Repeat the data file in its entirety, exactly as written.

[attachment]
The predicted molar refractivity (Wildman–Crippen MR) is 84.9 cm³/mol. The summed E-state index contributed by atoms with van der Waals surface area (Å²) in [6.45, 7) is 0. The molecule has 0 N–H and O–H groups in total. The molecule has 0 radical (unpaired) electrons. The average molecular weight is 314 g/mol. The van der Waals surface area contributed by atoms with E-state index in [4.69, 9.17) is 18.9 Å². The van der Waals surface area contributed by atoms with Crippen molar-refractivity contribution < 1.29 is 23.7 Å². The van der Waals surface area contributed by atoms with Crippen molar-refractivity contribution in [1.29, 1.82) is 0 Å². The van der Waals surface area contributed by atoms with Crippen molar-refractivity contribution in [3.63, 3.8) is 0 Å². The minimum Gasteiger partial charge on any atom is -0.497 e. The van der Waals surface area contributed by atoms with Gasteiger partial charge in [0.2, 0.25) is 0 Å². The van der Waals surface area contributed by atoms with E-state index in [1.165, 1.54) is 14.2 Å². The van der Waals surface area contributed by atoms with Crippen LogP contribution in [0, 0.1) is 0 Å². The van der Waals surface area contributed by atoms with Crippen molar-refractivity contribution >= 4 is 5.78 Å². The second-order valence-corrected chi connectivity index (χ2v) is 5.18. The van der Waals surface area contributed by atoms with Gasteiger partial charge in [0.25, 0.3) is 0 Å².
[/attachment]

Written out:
The predicted molar refractivity (Wildman–Crippen MR) is 84.9 cm³/mol. The summed E-state index contributed by atoms with van der Waals surface area (Å²) in [6.45, 7) is 0. The molecule has 0 N–H and O–H groups in total. The molecule has 0 radical (unpaired) electrons. The average molecular weight is 314 g/mol. The van der Waals surface area contributed by atoms with E-state index in [4.69, 9.17) is 18.9 Å². The van der Waals surface area contributed by atoms with Crippen molar-refractivity contribution < 1.29 is 23.7 Å². The van der Waals surface area contributed by atoms with Crippen molar-refractivity contribution in [1.29, 1.82) is 0 Å². The van der Waals surface area contributed by atoms with Crippen molar-refractivity contribution in [3.63, 3.8) is 0 Å². The minimum Gasteiger partial charge on any atom is -0.497 e. The van der Waals surface area contributed by atoms with Gasteiger partial charge in [0.2, 0.25) is 0 Å². The van der Waals surface area contributed by atoms with E-state index in [1.165, 1.54) is 14.2 Å². The van der Waals surface area contributed by atoms with Crippen LogP contribution in [0, 0.1) is 0 Å². The van der Waals surface area contributed by atoms with Crippen molar-refractivity contribution >= 4 is 5.78 Å². The second-order valence-corrected chi connectivity index (χ2v) is 5.18. The van der Waals surface area contributed by atoms with Gasteiger partial charge in [0.25, 0.3) is 0 Å².